How To Avoid Phishing And Spamming Online
Phishing on AOL was closely associated with the warez community that exchanged pirated software. Those who would later phish on AOL during the 1990s originally used fake, algorithmically generated credit card numbers to create accounts on AOL, which could last weeks or possibly months. After AOL brought in measures in late 1995 to prevent this, early AOL crackers resorted to phishing for legitimate accounts. A phisher might pose as an AOL staff member and send an instant message to a potential victim, asking him to reveal his password. In order to lure the victim into giving up sensitive information the message might include imperatives like "verify your account" or "confirm billing information". Once the victim had revealed the password, the attacker could access and use the victim's account for criminal purposes, such as spamming.
Both phishing and warezing on AOL generally required custom-written programs, such as AOHell. Phishing became so prevalent on AOL that they added a line on all instant messages stating: "no one working at AOL will ask for your password or billing information". After 1997, AOL's policy enforcement with respect to phishing and warez became stricter and forced pirated software off AOL servers. AOL simultaneously developed a system to promptly deactivate accounts involved in phishing, often before the victims could respond. The shutting down of the warez scene on AOL caused most phishers to leave the service, and many phishers—often young teens—grew out of the habit.
The capture of AOL account information may have led phishers to misuse credit card information, and to the realisation that attacks against online payment systems were feasible. The first known direct attempt against a payment system affected E-gold in June 2001, which was followed up by a "post-911 id check" shortly after the September 11 attacks on the World Trade Center. Both were viewed at the time as failures, but can now be seen as early experiments towards more fruitful attacks against mainstream banks. By 2004, phishing was recognized as a fully industrialized part of the economy of crime: specializations emerged on a global scale that provided components for cash, which were assembled into finished attacks. Not all phishing attacks require a fake website. Messages that claimed to be from a bank told users to dial a phone number regarding problems with their bank accounts. Once the phone number (owned by the phisher, and provided by a Voice over IP service) was dialed, prompts told users to enter their account numbers and PIN. Voice phishing sometimes uses fake caller-ID data to give the appearance that calls come from a trusted organization. The damage caused by phishing ranges from denial of access to email to substantial financial loss. This style of identity theft is becoming more popular, because of the readiness with which unsuspecting people often divulge personal information to phishers, including credit card numbers, social security numbers, and mothers' maiden names.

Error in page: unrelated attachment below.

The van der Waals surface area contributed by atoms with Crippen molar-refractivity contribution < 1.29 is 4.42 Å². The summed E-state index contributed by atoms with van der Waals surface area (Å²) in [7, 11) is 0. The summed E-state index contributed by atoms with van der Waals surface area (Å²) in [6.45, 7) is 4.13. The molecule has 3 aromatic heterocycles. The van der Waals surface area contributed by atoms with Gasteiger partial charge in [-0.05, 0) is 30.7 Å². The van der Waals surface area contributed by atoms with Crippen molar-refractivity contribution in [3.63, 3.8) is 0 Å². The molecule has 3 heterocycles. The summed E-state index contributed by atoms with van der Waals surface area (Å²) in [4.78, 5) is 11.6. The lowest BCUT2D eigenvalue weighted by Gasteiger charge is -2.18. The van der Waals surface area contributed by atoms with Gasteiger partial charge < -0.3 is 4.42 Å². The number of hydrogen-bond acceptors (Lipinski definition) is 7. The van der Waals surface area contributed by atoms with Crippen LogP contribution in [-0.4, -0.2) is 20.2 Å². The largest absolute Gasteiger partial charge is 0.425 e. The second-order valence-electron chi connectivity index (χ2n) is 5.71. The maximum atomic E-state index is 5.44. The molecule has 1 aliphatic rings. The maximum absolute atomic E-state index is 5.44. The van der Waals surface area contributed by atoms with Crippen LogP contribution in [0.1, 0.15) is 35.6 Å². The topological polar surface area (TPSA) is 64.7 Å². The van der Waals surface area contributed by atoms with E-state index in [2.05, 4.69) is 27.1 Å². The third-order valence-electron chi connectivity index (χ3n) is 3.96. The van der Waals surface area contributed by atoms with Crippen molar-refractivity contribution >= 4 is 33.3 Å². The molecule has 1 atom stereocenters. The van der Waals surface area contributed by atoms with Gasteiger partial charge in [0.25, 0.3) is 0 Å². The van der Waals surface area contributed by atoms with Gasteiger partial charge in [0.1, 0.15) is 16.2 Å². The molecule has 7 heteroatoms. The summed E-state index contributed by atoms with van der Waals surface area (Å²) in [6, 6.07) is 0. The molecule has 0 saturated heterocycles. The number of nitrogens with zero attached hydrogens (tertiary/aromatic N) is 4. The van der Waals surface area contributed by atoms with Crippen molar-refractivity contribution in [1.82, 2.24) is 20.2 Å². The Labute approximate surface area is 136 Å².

There are also fears that identity thieves can add such information to the knowledge they gain simply by accessing public records. Once this information is acquired, the phishers may use a person's details to create fake accounts in a victim's name. They can then ruin the victims' credit, or even deny the victims access to their own accounts.
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